Nowal Nasir is a freelance writer and undergraduate student majoring in English at the Harvard Extension School. Born in Pakistan, raised in Hong Kong, educated in the USA.
I walk into Starbucks at 7 am, starving after a nineteen-hour flight from Mirpur to Boston. As I pass through the golden doors that magically open as I step close, I am surprised by the casual ambience of the coffee shop. Men with unshaven beards, dressed in tshirts and pyjamas with flip flops stand in a queue. A few women are wearing makeup, heels and freshly ironed dresses. They glance from the counter to their watch, from their watch to their phone, shifting on their toes, eager to grab a coffee and rush to the urgent tasks that await them. There are numerous people in workout clothes, sweaty but energetic, eager to embrace the day. I struggle to grasp their lack of concern for dressing up sharply before leaving the house. Then I line up behind a man who seems to have forgotten how to shave a decade ago. He taps his foot on the wooden floor and hums along the rhythm of the music blaring through his headphones. He is wearing grey trousers and seems to have rolled right out of bed into Starbucks. I wonder if he realize he’s outside. People are watching, I have an urge to tell him. He smiles; I nervously grin and lower my gaze as if someone just caught me shoplifting. Don’t stare, I remind myself. A few steps ahead of him is a teenage girl with curly black hair that rest just above her shoulders. She is wearing a red tank top and her arms are covered in tattoos. I struggle to make out the tattoo. My eyes are fixed on her arms. Don’t stare, don’t stare, I remind myself before looking away.
In Mirpur I dined out with my family on the first Sunday of every month. Hours before the dinner my three sisters and I picked out and fought over shalwar kameez, matching earrings, bracelets, and shoes. We helped each other apply the perfect eyeliner, swapped clothes depending on who wore what the previous month. Always selecting from our four fancy, bright coloured shalwar kameez: red, purple, yellow and pink, with borders of silver and golden sitara embroidery. Even the memory of standing in the McDonald’s queue wearing high heeled, golden pumps with purple shalwar kameez seems ridiculous now as I look at the people around me at Starbucks.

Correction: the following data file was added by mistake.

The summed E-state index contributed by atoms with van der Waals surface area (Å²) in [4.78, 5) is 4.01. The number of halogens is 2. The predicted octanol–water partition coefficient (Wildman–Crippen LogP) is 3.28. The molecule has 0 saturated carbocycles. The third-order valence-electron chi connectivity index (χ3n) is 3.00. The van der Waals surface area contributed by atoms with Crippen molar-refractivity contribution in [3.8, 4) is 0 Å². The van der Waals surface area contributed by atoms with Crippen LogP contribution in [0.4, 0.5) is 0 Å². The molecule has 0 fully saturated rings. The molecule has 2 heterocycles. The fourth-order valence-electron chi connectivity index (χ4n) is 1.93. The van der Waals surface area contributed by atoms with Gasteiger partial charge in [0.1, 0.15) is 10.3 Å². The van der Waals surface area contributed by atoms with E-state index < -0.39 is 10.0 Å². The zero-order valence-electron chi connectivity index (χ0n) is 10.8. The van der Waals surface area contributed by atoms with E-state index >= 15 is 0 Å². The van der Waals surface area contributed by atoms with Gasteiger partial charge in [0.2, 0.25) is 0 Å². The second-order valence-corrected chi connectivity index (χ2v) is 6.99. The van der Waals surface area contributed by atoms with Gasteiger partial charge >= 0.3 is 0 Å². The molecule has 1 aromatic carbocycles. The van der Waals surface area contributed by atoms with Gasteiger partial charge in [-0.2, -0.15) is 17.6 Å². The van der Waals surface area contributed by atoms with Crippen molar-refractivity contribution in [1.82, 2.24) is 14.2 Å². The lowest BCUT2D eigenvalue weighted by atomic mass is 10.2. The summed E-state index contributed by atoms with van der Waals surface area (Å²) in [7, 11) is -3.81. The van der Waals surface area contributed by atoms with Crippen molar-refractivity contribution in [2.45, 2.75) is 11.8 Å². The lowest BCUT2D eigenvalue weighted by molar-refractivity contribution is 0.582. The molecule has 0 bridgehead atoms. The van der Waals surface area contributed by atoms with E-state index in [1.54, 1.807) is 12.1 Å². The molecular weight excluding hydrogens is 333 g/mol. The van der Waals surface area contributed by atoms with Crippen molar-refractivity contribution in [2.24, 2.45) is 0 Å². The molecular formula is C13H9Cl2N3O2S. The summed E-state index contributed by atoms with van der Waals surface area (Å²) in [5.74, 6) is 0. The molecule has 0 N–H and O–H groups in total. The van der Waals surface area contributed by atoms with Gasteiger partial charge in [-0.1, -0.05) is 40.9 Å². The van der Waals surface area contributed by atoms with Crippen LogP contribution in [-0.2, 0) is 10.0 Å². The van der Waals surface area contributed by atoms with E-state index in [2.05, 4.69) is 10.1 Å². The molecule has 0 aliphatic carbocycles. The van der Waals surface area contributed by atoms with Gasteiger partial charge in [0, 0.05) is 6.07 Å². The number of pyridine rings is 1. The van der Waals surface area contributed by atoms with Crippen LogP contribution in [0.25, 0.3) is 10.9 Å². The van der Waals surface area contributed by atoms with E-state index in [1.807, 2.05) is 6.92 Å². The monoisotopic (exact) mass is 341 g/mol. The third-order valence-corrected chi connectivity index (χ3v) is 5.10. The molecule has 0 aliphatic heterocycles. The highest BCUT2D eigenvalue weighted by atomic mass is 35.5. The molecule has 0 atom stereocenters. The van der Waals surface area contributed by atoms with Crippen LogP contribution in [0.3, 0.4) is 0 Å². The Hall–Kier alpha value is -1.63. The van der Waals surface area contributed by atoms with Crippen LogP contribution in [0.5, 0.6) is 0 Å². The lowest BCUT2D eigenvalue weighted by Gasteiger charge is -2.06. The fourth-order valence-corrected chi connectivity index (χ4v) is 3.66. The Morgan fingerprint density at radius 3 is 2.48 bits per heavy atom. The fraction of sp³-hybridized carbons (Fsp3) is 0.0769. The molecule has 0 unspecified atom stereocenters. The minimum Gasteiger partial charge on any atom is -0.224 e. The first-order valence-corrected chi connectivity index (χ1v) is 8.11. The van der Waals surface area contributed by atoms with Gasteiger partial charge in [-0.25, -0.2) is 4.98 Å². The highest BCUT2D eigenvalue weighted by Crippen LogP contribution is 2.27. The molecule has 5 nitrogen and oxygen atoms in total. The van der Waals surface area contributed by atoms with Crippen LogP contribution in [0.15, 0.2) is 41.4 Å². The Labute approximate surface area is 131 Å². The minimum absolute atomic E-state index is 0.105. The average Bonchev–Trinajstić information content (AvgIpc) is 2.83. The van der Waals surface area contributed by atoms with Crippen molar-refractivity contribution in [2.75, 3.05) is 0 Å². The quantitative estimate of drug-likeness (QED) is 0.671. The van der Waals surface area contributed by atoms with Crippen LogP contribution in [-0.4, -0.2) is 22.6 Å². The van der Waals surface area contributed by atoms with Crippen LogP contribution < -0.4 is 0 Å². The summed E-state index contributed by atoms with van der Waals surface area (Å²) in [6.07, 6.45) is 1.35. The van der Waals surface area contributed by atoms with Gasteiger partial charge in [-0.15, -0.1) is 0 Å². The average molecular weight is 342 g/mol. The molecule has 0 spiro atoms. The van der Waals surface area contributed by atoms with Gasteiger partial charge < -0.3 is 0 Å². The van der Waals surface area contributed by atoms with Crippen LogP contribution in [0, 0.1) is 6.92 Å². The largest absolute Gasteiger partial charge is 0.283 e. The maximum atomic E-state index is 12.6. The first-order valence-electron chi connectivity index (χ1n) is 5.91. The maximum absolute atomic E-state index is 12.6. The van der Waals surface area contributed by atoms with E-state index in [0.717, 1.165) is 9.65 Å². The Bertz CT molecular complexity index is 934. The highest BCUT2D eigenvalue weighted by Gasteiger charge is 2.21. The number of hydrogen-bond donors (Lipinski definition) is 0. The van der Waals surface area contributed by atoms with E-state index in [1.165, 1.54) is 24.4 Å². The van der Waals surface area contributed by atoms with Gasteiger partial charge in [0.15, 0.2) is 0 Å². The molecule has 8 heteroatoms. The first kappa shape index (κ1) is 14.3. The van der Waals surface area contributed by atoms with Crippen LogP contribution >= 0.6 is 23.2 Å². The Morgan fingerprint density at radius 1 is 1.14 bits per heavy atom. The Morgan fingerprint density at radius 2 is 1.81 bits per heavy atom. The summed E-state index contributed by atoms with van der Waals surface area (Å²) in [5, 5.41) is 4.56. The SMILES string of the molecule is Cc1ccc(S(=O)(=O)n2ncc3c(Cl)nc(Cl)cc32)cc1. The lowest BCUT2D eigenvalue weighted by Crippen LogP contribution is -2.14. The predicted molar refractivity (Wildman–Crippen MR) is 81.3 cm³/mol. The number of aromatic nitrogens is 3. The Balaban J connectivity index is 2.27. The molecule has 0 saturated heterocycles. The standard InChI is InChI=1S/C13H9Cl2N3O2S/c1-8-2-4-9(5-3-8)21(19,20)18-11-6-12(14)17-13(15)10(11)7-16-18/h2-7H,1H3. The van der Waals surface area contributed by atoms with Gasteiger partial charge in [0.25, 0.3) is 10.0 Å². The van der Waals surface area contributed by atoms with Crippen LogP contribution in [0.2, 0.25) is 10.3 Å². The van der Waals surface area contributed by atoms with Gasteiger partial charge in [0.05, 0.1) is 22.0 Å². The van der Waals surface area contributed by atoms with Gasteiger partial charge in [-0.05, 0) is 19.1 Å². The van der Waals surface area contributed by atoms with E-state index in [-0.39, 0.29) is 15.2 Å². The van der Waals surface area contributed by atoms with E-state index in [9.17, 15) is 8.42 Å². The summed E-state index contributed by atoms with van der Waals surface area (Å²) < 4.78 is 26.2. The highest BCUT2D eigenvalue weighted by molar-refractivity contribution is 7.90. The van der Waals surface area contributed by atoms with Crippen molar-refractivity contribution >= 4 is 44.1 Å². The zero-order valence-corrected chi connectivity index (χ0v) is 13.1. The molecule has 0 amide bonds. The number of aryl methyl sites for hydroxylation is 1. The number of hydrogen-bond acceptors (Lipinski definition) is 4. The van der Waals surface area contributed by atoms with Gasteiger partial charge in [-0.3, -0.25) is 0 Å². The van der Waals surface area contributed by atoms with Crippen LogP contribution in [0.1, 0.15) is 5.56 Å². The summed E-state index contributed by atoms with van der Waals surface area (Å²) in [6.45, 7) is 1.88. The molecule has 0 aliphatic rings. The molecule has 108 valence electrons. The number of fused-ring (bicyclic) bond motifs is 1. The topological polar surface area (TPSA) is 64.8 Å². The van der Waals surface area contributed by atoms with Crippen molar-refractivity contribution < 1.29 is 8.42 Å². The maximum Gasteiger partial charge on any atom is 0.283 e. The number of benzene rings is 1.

I remind myself to focus. This will be my first order in nineteen years. Nervously, I look over at the counter but no one seems to be looking at a menu. Then like a sudden painful electric jolt it hits me: there is no menu on the table. No piece of paper to save me from speaking. Nothing to point at. People walk over and order as if they knew the list of Starbucks beverages at birth. I look up and notice tiny words scrawled on a blackboard revealing the contents of the menu. There are names of beverages with prices followed by calorie count like a complex set of algebra problems. I long for the homemade ladoo and nihari seized by customs at the airport. Ma had spent a week preparing food that is now resting in a trash can at Boston Logan Airport. I long to rush back to the airport and demand my food back.
Anxiously, I count the number of people ahead of me. Five. Time is running out. Decide what to eat, decide. Peaking through the gaps as people ahead block my view I stare through the glass at the food items on display. I look over searching for vegetarian options: Croissant, Blueberry Scone, Spinach Feta and Cage Free Egg White, nothing that I have tried or heard of before. Croissant. That seems fine, but how do I pronounce it? Different versions run through my head, cross-ant, no, too simple for a word like that. Crozz-ant, maybe the s sounds like z like one of those tricky English words that only people who are fluent in the language understand. I look over at cakes, blueberry cheesecake, after nearly twenty-four hours of starving. No. Spinach feta, what is feta? More importantly, how do I say it? Feet-a or just Fet-a, but that’s a long name. I’ll say spinach, then stutter. No, I must go for an easy option. I am on the second spot now. Time is really running out. Maybe I’ll point through the glass. Yes. I’ll be one of “those” people. Just then I notice the headphone man will get to the counter nearest to the glass first, I just know it from how quickly the girl with the tattoo is placing her order in a single breath, no pause, no second thoughts; she could probably utter her usual Starbucks order in her sleep.